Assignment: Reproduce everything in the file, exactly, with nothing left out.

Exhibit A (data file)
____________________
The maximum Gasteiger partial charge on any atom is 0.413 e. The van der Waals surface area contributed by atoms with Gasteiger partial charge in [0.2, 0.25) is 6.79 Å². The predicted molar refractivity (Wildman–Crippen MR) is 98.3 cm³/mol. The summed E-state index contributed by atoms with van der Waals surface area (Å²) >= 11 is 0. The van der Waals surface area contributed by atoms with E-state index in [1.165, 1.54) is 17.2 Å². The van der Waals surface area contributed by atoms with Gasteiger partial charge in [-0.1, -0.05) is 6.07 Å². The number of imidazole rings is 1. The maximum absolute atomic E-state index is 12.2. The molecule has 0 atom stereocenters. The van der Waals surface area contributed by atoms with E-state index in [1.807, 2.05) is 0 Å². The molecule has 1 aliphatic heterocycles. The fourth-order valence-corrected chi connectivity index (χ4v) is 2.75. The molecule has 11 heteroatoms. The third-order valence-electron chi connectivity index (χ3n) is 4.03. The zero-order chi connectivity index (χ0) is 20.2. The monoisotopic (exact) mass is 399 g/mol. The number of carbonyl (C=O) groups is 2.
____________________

The maximum Gasteiger partial charge on any atom is 0.413 e. The van der Waals surface area contributed by atoms with Gasteiger partial charge in [0.2, 0.25) is 6.79 Å². The predicted molar refractivity (Wildman–Crippen MR) is 98.3 cm³/mol. The summed E-state index contributed by atoms with van der Waals surface area (Å²) >= 11 is 0. The van der Waals surface area contributed by atoms with E-state index in [1.165, 1.54) is 17.2 Å². The van der Waals surface area contributed by atoms with Gasteiger partial charge in [-0.1, -0.05) is 6.07 Å². The number of imidazole rings is 1. The maximum absolute atomic E-state index is 12.2. The molecule has 0 atom stereocenters. The van der Waals surface area contributed by atoms with E-state index in [1.807, 2.05) is 0 Å². The molecule has 1 aliphatic heterocycles. The fourth-order valence-corrected chi connectivity index (χ4v) is 2.75. The molecule has 11 heteroatoms. The third-order valence-electron chi connectivity index (χ3n) is 4.03. The zero-order chi connectivity index (χ0) is 20.2. The monoisotopic (exact) mass is 399 g/mol. The number of carbonyl (C=O) groups is 2.